With 66 key passes, 30% shot conversion rate and a team-leading 17 goals, it’s pretty clear that the New England Revolution’s Lee Nguyen should be a MVP candidate. While Nguyen, who is currently the highest scoring American-born player in the league, is probably the most deserving of a MLS accolade, the Revs do have a few other individuals that merit consideration.
Charlie Davies – Comeback Player of the Year
Five years after a car accident nearly took his life, Davies is helping his hometown team find success. When Davies first joined the Revs on loan from Randers FC, there were plenty of questions about what he could offer. The former US national team player didn’t contribute much in his first three months in Foxboro as he only played 23 minutes over the course of four appearances. Doubts continued in 2014 with Davies often being sidelined with injuries.
Then he turned a corner.
On July 19, Davies made his first start in Revolution colors. While he only played 56 minutes and his team lost 2-0 to FC Dallas, there were moments that showed that Davies might be an important piece in fixing the Revolution’s woeful attack. As the starts multiplied, Davies’ confidence and importance grew.
With three goals and four assists on the year, Davies’ numbers aren’t as good as when he played with DC United in 2011 (11 goals and one assist). Regardless, it can be argued that the New Hampshire native is playing some of his best soccer since the accident. Comeback Player of the Year is an ambiguous award and it could certainly go to Davies.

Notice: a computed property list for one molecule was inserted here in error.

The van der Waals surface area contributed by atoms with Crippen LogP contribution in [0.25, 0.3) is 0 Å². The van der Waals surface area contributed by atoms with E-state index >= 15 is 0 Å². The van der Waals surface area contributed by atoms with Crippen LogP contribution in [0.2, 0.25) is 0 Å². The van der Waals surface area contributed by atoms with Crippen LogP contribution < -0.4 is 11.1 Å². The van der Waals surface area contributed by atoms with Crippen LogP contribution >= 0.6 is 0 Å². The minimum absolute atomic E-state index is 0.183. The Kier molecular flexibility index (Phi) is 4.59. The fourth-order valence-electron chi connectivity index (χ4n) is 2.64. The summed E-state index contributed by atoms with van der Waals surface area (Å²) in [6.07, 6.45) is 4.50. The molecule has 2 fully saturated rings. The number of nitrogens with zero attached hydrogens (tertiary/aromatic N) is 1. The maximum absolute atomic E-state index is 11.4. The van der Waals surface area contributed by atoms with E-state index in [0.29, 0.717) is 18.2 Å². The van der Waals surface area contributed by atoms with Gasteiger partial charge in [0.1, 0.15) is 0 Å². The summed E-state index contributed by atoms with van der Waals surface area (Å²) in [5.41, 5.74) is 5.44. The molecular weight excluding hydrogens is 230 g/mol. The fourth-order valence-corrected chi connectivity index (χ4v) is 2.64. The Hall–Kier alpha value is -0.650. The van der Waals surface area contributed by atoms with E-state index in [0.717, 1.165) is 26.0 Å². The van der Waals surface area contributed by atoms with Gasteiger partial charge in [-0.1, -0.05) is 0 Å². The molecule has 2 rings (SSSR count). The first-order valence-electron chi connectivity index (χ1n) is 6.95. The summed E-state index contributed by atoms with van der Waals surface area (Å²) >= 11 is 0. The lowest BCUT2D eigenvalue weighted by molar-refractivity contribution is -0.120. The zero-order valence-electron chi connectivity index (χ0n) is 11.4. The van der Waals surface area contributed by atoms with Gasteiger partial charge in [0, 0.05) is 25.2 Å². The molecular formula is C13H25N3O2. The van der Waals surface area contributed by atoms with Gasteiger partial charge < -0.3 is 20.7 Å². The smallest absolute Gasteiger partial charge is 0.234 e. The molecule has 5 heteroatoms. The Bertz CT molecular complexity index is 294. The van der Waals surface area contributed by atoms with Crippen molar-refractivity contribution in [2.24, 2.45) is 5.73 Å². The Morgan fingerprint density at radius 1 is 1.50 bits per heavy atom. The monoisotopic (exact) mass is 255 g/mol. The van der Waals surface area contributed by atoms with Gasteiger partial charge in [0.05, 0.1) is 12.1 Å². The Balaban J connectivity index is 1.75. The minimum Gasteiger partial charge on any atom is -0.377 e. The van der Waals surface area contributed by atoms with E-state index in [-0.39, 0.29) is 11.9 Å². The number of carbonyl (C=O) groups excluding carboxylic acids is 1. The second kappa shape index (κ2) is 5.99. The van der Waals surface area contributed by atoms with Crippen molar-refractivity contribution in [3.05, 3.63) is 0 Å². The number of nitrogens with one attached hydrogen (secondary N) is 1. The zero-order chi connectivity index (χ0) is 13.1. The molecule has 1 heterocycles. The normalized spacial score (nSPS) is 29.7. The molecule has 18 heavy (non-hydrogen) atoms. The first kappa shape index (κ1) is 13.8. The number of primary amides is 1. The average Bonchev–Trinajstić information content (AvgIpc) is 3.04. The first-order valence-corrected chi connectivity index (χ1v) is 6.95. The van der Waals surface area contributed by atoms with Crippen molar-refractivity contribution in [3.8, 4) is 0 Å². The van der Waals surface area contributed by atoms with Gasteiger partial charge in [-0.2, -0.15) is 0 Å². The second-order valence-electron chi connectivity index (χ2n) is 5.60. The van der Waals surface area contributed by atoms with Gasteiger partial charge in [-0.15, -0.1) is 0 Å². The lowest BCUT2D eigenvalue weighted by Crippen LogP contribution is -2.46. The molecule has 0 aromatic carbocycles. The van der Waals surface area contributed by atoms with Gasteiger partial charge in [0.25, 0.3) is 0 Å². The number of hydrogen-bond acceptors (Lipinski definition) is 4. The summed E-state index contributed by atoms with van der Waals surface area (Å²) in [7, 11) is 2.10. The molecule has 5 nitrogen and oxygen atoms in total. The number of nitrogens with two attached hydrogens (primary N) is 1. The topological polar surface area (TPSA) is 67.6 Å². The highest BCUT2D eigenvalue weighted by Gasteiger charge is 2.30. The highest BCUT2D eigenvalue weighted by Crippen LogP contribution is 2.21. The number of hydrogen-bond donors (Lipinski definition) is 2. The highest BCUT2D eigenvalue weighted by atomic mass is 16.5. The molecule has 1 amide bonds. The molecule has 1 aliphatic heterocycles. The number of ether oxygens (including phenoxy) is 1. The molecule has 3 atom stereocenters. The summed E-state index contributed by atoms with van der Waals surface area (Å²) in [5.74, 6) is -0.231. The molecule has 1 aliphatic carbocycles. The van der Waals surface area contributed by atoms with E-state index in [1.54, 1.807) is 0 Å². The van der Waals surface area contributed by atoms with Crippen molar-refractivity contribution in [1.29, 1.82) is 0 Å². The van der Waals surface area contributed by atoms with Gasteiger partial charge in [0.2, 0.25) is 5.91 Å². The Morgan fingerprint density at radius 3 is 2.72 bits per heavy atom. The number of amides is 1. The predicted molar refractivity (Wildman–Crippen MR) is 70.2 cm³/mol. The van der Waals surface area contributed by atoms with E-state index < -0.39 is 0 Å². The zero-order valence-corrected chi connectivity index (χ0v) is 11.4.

Jermaine Jones -- Newcomer of the Year
Fine, he’s only played in nine games since joining MLS, but you can’t deny Jones’ influence.
Consider that the Revs have gone 7-1-1 with Jones on the field. More than a defensive midfielder, Jones has posted impressive attacking numbers, including two goals and four assists. Even more impressive is the fact that both goals have been game-winning goals and three of his four assists have been game-winning assists.
With ten goals and eleven assists, Pedro Morales is probably the frontrunner for Newcomer of the Year. Still, Jones deserves consideration. The Vancouver Whitecaps will likely sneak into the playoffs. Meanwhile, Jones has helped his team move from a tie for sixth place into a top three finish.
Jay Heaps – Coach of the Year
The problem with MLS awards is that they often go to the individual who has made the most drastic impression. With this in mind, DC United’s worst-to-first season will likely earn Ben Olsen the Coach of the Year award, but let’s also consider Heaps’ steady improvement.
Over the course of three seasons, Heaps has shown incredible growth. The Revolution’s record was 9-17-8 in 2012 and 14-11-9 in 2013. With one game left to play this season, Heaps’ men have already amassed a record of 16-7-9. The progression is proof of Heaps’ perpetual development in the areas of scouting, tactics and more.
Heaps, who has coached 101 regular season games, is the second-longest tenured coach in Revolution history. He is also only the second coach to lead New England to multiple postseason berths. The Massachusetts native has done a lot since obtaining his first head coaching job and an MLS award would serve as recognition of how far he’s come.